GENEVA (Reuters) - Building in Britain is not essential to BMW’s BMWG.DE Mini brand as most customers do not know where the compact cars are built and its new electric model could be made elsewhere, the brand’s boss told Reuters on Tuesday.
Peter Schwarzenbauer said the German carmaker would decide by the end of 2017 whether to build the new electric model at an existing site in Britain or the Netherlands, or whether to pick a new location.
The BMW board member said the possibility of post Brexit tariffs was “only one point ... when you have to decide where to produce a car” and the first question was where the model would be primarily sold.
But asked whether it really mattered to British or foreign buyers that the Mini, sometimes sold with the image of the union flag on the roof, is made in Britain, Schwarzenbauer said: “No.”
”The brand being perceived as British, that’s important but this does not mean necessarily that you have to produce it (in Britain).
“Most people don’t know where the cars are produced,” he said.
Mini makes around 70 percent of its 360,000 cars at its southern English Oxford plant but there are concerns that uncertainty over Britain’s future trading relationship with the EU could hurt the UK car industry, reliant on tariff-free trade.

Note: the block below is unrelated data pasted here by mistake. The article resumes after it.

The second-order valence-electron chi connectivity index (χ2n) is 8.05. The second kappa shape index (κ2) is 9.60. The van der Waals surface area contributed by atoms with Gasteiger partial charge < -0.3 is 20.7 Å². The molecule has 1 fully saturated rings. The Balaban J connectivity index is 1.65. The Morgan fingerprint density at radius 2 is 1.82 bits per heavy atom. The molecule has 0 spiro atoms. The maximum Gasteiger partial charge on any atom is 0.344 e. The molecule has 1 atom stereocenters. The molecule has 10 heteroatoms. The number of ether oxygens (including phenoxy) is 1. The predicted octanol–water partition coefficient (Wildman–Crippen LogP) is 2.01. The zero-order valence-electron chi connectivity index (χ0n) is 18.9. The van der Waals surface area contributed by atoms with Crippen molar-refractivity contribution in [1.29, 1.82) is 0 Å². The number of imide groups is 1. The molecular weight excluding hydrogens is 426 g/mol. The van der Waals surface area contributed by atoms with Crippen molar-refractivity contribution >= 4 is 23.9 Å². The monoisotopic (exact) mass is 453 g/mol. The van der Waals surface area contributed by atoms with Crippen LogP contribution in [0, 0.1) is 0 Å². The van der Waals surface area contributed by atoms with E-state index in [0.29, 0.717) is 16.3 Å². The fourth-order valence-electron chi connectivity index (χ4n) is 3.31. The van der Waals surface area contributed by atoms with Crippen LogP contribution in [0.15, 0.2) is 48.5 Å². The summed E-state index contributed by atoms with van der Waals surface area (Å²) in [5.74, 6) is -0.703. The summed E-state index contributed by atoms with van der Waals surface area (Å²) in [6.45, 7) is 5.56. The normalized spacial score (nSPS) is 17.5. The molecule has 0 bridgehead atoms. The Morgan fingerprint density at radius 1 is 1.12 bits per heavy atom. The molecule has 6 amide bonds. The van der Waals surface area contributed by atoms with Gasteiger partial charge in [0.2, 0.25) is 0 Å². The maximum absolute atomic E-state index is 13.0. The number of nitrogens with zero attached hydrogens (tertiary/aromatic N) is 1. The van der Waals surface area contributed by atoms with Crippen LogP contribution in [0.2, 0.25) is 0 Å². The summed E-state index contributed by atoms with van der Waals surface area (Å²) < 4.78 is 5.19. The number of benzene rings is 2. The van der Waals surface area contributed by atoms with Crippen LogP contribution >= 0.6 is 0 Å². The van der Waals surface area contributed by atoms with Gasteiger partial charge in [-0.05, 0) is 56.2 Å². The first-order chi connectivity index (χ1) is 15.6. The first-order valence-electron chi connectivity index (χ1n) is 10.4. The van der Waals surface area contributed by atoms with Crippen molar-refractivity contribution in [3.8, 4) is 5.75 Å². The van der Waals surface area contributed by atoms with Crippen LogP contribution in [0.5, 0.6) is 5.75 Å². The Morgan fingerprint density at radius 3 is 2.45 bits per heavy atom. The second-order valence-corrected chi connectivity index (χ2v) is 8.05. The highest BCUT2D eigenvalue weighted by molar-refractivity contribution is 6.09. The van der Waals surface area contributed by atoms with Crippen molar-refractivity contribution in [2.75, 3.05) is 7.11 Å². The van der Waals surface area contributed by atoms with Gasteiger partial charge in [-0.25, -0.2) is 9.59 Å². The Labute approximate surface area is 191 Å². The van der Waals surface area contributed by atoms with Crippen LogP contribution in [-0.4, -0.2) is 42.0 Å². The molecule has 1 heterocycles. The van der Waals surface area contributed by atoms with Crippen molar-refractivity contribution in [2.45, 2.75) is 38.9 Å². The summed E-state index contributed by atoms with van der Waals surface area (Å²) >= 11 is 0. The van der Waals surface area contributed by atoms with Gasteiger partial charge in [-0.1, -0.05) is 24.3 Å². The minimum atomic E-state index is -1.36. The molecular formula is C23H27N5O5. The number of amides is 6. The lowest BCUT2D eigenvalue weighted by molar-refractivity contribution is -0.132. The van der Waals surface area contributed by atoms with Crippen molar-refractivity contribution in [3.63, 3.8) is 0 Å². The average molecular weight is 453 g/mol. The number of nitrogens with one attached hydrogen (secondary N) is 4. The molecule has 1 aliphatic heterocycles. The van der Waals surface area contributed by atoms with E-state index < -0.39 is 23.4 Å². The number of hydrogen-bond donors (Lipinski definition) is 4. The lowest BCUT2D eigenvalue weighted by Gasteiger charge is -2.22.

Prime Minister Theresa May has said Britain will leave the EU’s single market and could also exit the customs union but she would seek to maintain the best possible access to the EU, the British car sector’s biggest export market.
Schwarzenbauer also noted elections in the Netherlands, where nationalist leader Geert Wilders is neck-and-neck with the Conservative prime minister ahead of polls next week, but said politics was only one factor in the decision-making process.
BMW is considering how many electric models might be sold in Europe or the United States, he said, and the firm constantly reassesses its global sites especially when it commits to new models to take into account a whole range of factors.
”As soon as you have bigger investments coming, you have to reevaluate and it’s not only in our Oxford (factory), it’s true for every factory around the world.
“Is the set-up still the right one? Do we have to extend it, do we have to reduce it?”
Reporting by Costas Pitas; Editing by Mark Potter